Thursday, 18 July 2019

Saint Catherine of Siena

On the website of the J Paul Getty Museum (Los Angeles) we find a description of this beautiful work of art by Domenico Beccafumi painted in the second decade of the 16th century:
This small panel depicts an episode from the life of the Dominican tertiary and mystic, Saint Catherine of Siena. Upon arriving at church late one day because of her difficulty walking, Saint Catherine was dissuaded by her companions from taking communion because they knew her ensuing ecstasy would last for several hours. She concurred but prayed for God's help in receiving the Eucharist. Miraculously, an angel took a piece of the consecrated host and gave it to the saint. Celebrating Mass at a side altar, her confessor looked around with concern for the missing piece of the host. Neither he nor the others could see the miracle, so their expressions reflect bewilderment.

This panel and its companion, Saint Catherine of Siena Receiving the Stigmata, were probably made for the predella of an altarpiece dedicated to the saint.
We find the celebrant vested in a flowing linen alb ornamented with apparels to the skirt and cuffs.  He is wearing a cloth gold chasuble of very sparing ornament.  The shape of the chasuble is typical of this period, according to the specifications of S' Charles Borromeo, being very long (and pointed) but reaching only just beyond the elbows.

At an adjacent altar, a very large reliquary is seen resting upon the altar itself.

Click on the image for an enlarged view.

Wednesday, 17 July 2019

A Night Prayer

Lighten our darkness, we beseech thee, O Lord; 
and by thy great mercy defend us 
from all perils and dangers of this night; 
for the love of thy only Son, our Saviour Jesus Christ. Amen.

This brief but lovely prayer is found in the 1559 version of The Book of Common Prayer, and had its antecedent in pre-Reformation English Catholic use. The prayer was intended to be said at Evensong, the last Hour of the day.  But this prayer was of Catholic origin, being the last prayer of the Office of Compline in the Sarum Use.

The redoubtable Father Hunwicke has an exposition of this prayer for us, which is most interesting.

Whatever the intention of the ancient author of this oration, we can now look at Cranmer's choice of the translation "lighten" in two ways :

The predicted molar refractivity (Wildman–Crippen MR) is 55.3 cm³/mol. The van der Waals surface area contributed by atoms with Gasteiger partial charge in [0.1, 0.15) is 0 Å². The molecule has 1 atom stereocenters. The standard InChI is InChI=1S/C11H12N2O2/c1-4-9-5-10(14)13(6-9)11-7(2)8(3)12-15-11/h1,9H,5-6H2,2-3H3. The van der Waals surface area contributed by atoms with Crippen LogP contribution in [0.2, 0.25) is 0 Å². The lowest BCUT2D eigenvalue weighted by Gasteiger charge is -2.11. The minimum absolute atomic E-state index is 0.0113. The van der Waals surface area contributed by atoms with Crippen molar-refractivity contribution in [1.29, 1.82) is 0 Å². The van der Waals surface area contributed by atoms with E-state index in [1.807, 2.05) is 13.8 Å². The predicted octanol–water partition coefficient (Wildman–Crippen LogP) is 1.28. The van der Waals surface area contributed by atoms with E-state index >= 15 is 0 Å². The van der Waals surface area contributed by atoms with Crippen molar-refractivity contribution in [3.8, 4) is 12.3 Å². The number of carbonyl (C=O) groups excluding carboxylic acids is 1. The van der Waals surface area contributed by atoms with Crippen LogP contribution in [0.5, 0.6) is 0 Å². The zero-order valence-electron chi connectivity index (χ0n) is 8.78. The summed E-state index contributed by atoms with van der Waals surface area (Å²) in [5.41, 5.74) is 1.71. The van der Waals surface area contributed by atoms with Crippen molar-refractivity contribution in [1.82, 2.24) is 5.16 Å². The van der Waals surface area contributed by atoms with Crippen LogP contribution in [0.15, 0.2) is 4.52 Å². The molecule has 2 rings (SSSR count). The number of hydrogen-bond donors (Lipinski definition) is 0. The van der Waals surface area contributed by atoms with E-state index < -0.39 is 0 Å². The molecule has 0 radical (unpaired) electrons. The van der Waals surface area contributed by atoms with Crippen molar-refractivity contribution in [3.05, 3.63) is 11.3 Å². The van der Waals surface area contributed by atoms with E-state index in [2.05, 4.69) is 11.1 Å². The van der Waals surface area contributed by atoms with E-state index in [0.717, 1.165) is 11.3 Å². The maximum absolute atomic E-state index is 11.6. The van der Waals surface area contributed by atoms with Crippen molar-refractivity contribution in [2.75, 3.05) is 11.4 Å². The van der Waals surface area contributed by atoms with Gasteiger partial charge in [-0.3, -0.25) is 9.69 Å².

"Shed your light upon our darkness"   or

"Lift the burden of our darkness".

In such an understanding, Darkness may refer to our sinfulness, or to our spiritual or intellectual blindness. It is certainly a prayer for those who wish to be at rights with God before sleep descends.

Tuesday, 16 July 2019

Gothic Revival Festal Chasuble

Father Patrick May
In this post, we describe a set of vestments in the Gothic Revival style, which was commissioned by an ordinand in the United States.

These vestments, in the Studio's Saint Austin style were made from a fine English ecclesiastical brocade and ornamented with one of the Studio's unique braids, named Saint Marie.

Unfortunately, the simple elegance of this item of liturgical art was disturbed by our customer's subsequent addition of a disproportionate and unsuitable vesica or medallion to the front of the chasuble.

The Gothic Revival chasubles of the Studio, all of which feature our unique braids, are designed not to incorporate vesicas.  But most especially we have a policy of not placing vesicas on the front of any chasuble.  This will be the subject of a further post.

Readers may enjoy the adjacent image of this particular set of vestments as the Saint Bede Studio made them.

Click on the image for an enlarged view.

Wednesday, 10 July 2019

Vestments in the Mediaeval style

We are pleased to feature this set of semi-conical vestments, recently completed by the Saint Bede Studio for a returning customer from Canada.

The vestments were made from a beautiful English silk damask, in a shade of cream, with a lining of red silk.  The ornament is in the form of the Y orphrey, enriched with a chevron of red and gold brocade.

Click on the images for an enlarged view.

Enquiries : Visit this page

Wednesday, 3 July 2019

For the Season "Per Annum" 2019 : 1

The Saint Bede Studio
As the Season Per Annum continues, we feature this simple set of green vestments, recently offered for sale by the Saint Bede Studio.

The vestments were made from a simple brocade which has beautiful drapery. The chasuble is unlined, but has a facing on the underside of the neckline to give a neat and substantial finish to the opening.